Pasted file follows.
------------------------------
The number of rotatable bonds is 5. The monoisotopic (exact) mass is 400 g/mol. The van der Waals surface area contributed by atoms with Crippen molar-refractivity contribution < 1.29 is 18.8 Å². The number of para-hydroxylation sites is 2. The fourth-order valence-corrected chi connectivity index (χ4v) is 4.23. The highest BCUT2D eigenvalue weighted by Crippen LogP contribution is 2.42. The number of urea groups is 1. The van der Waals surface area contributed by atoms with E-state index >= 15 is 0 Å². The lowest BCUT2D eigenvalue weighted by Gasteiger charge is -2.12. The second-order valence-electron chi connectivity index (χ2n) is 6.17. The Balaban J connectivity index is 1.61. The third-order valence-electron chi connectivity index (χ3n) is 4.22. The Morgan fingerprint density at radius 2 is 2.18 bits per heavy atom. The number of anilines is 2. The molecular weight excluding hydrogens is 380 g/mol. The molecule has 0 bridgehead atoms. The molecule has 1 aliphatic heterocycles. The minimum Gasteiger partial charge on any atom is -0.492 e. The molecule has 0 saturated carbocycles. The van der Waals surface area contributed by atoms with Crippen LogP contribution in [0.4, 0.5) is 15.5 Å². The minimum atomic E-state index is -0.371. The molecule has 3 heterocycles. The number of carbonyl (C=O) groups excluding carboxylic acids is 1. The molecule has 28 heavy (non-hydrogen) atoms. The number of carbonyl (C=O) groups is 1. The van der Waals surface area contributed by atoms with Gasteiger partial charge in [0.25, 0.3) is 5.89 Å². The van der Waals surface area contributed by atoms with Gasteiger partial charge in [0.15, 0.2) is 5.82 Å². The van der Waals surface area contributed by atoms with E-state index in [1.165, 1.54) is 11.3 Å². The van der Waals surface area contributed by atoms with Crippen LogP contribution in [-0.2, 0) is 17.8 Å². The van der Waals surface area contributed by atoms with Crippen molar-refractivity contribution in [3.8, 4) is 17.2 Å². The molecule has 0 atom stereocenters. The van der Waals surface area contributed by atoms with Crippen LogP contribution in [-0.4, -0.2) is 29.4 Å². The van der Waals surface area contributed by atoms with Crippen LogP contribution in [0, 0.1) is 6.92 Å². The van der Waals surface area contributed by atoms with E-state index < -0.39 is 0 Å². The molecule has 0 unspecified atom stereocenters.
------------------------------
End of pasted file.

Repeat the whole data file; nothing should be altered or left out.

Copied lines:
The number of rotatable bonds is 5. The monoisotopic (exact) mass is 400 g/mol. The van der Waals surface area contributed by atoms with Crippen molar-refractivity contribution < 1.29 is 18.8 Å². The number of para-hydroxylation sites is 2. The fourth-order valence-corrected chi connectivity index (χ4v) is 4.23. The highest BCUT2D eigenvalue weighted by Crippen LogP contribution is 2.42. The number of urea groups is 1. The van der Waals surface area contributed by atoms with E-state index >= 15 is 0 Å². The lowest BCUT2D eigenvalue weighted by Gasteiger charge is -2.12. The second-order valence-electron chi connectivity index (χ2n) is 6.17. The Balaban J connectivity index is 1.61. The third-order valence-electron chi connectivity index (χ3n) is 4.22. The Morgan fingerprint density at radius 2 is 2.18 bits per heavy atom. The number of anilines is 2. The molecular weight excluding hydrogens is 380 g/mol. The molecule has 0 bridgehead atoms. The molecule has 1 aliphatic heterocycles. The minimum Gasteiger partial charge on any atom is -0.492 e. The molecule has 0 saturated carbocycles. The van der Waals surface area contributed by atoms with Crippen LogP contribution in [0.4, 0.5) is 15.5 Å². The minimum atomic E-state index is -0.371. The molecule has 3 heterocycles. The number of carbonyl (C=O) groups excluding carboxylic acids is 1. The molecule has 28 heavy (non-hydrogen) atoms. The number of carbonyl (C=O) groups is 1. The van der Waals surface area contributed by atoms with Gasteiger partial charge in [0.25, 0.3) is 5.89 Å². The van der Waals surface area contributed by atoms with Gasteiger partial charge in [0.15, 0.2) is 5.82 Å². The van der Waals surface area contributed by atoms with E-state index in [1.165, 1.54) is 11.3 Å². The van der Waals surface area contributed by atoms with Crippen LogP contribution in [-0.2, 0) is 17.8 Å². The van der Waals surface area contributed by atoms with Crippen molar-refractivity contribution in [3.8, 4) is 17.2 Å². The molecule has 0 atom stereocenters. The van der Waals surface area contributed by atoms with Crippen LogP contribution in [-0.4, -0.2) is 29.4 Å². The van der Waals surface area contributed by atoms with Crippen LogP contribution in [0, 0.1) is 6.92 Å². The van der Waals surface area contributed by atoms with E-state index < -0.39 is 0 Å². The molecule has 0 unspecified atom stereocenters.